Nintendo’s E3 theme: embracing irrelevancy

nintendo starfox puppetI have already written about how this year’s E3 had both Microsoft and Sony landing squarely on their feet with stellar presentations. It was refreshing to see distinct and polished showcases that showed the path forward for future games as well as a commitment to loyal fans and established franchises. With the bar set high by Sony, Microsoft, and even game companies like Ubisoft and Bethesda, the stage was set. And Nintendo seemed to do everything in their power to trip over themselves while basking in their own nostalgia. As a gamer who sat wide eyed before a glowing television on Christmas morning as the original Nintendo turned on for the first time it was especially disappointing to see a company fall from dominance into a dated pile of irrelevance.

No Excuse

Before I begin criticizing I do want to acknowledge that Nintendo has responded to critics. They said their aim with the presentation was to showcase what would be launching this year as opposed to merely announcing what is coming beyond this year. In their response they also made sure to take pitiful pot shots at Microsoft and Sony for announcing and showing titles that had no playable demos. It seems that Nintendo doesn’t quite understand the purpose of E3 or they are simply back pedaling into a corner of excuses for their meager and embarrassing showing. I understand why a company might not want to pile up a list of vague trailers and hype about games that aren’t coming out until next year, but practically all of the games showed by Microsoft and Sony had extensive gameplay. Sure, some of the games could be on par with Watch Dogs by showing boosted footage that won’t be in line with the launch title, but that’s no excuse to have such a small and uneventful presence.

What Wii U?

I made the switch from Nintendo to the Xbox when I finally saw the Wii for what it was: a gimmick with few solid third party games. As I became a more serious gamer it was clear the Wii was not the system for me. So when I saw the first footage of new games for the Wii U I was honestly excited about the new Mario Kart and the new Super Mario. Thankfully I never took the bait because this years E3 was proof that Nintendo has all but given up on the system. Almost the entire showcase was about the Nintendo DS, which is not surprising given it’s sales numbers and consumer saturation levels. But for Wii U owners it had to be incredibly frustrating and confusing why there were almost no Wii U titles announced, and out of the few revealed, only one was a third party game. Sure it was exciting to see a new Star Fox, but the graphics were dated and the controls seemed convoluted. They actually said the use of the second screen was more immersive, but how is looking up and down between two screens more immersive? Even with future reveals and announcements about the new Zelda, the future landscape for the Wii U seems incredibly barren. And this is when the third party burnt bridges and limited hardware comes home to roost for Nintendo as most if not all of their big titles and reveals are from them. Mario, Metroid, Yoshi, and Zelda, all repackaged, recycled, and reused for the umpteenth time.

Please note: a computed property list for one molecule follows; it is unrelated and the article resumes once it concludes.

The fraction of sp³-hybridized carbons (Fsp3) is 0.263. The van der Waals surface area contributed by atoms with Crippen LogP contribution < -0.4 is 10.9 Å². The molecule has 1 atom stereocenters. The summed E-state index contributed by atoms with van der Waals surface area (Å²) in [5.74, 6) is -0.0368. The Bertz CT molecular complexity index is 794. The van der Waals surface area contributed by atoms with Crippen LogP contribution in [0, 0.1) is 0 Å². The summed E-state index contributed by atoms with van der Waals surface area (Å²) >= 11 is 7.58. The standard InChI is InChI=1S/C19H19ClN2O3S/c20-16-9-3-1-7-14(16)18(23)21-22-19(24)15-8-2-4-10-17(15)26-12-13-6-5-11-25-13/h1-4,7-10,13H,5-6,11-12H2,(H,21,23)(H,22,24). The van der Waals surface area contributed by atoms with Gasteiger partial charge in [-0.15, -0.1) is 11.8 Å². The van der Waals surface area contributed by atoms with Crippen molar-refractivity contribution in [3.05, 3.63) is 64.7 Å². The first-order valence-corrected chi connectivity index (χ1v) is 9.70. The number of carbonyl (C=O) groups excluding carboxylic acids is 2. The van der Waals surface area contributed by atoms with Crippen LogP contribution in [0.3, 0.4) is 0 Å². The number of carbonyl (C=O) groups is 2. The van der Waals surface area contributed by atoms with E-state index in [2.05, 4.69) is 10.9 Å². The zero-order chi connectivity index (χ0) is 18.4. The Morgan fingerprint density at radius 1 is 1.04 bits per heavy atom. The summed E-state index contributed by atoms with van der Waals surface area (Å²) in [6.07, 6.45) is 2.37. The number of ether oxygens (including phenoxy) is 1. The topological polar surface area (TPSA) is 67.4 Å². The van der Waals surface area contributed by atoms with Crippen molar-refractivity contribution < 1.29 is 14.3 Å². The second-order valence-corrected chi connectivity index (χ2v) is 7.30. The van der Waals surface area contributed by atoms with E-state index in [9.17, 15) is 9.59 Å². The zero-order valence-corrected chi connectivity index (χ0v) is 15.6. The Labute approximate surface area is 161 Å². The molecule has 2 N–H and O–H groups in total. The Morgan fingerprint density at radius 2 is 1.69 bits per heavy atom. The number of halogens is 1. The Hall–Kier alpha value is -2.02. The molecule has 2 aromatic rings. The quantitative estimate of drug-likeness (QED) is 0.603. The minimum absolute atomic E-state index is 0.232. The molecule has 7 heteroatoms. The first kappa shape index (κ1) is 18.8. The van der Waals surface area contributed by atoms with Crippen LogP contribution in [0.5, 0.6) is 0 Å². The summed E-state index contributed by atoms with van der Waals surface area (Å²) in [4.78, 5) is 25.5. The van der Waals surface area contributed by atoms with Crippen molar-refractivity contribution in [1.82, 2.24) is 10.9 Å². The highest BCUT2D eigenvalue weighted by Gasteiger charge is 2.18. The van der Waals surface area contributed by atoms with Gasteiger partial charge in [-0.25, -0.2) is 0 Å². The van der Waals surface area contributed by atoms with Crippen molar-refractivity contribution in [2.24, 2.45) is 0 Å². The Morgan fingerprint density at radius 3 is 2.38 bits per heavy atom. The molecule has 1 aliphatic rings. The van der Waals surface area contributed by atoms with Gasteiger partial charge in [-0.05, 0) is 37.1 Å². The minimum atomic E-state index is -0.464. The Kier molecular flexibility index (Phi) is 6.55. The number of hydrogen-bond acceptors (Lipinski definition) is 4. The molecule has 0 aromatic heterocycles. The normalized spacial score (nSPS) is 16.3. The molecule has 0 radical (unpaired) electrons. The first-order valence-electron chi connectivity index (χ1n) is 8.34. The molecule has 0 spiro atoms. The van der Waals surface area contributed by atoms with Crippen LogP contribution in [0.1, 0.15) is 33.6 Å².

What third party?

If the absence of Wii U titles wasn’t enough to convince fans of Nintendo that the future wasn’t promising, the incredibly small amount of third party titles should have solidified the case. It honestly felt like Nintendo was presenting as a game company instead of a console company. All of their intellectual property was the centerpiece of almost every game. And it really started to feel desperate when they showed the Metroid soccer game, and not to be out done there is also another Mario Tennis on the way. Again, if you changed Nintendo’s name and erased their history as a gaming platform you would have thought it was a game company showing off their latest games coming to the market. Their characters have undeniable appeal, and I always feel that tug of nostalgia when I see Link or Mario moving through their respective worlds. But then I realized something: very little has changed. Sure, there are new mechanics and cleaner graphics, but it’s the same characters doing the same things against the same enemies. If Nintendo can’t mend their third party relationships and launch a console that has adequate hardware for the next-gen landscape and consumer expectations I can’t see them climbing out of this self-made pit of irrelevance.

What happened?

The reason I get so passionate and got so preachy during my E3 stream is because this is the company that made me a gamer. I will never forget unwrapping the original Nintendo on Christmas morning, or feeling the thrill of playing spitscreen Goldeneye against my brothers, or finally mastering power slides in Mario Kart. So it’s doubly sad for me to watch the slow devolution of the company that introduced me to my favorite hobby. Hopefully all the rumors about the future console plans are rooted in something, and Nintendo’s moves into the mobile world will give them strong revenue streams for innovation and greatness in whatever they do next. It would be nice to have a third platform in the console race, but we will have to wait and see.

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2 thoughts on “Nintendo’s E3 theme: embracing irrelevancy

  1. I hope Nintendo can stay around too, but man, I would love to play their games on other platforms. I mean beyond just mobile games. I say this because this is the first generation where I don’t own Nintendo hardware, and I have no plans to buy any.

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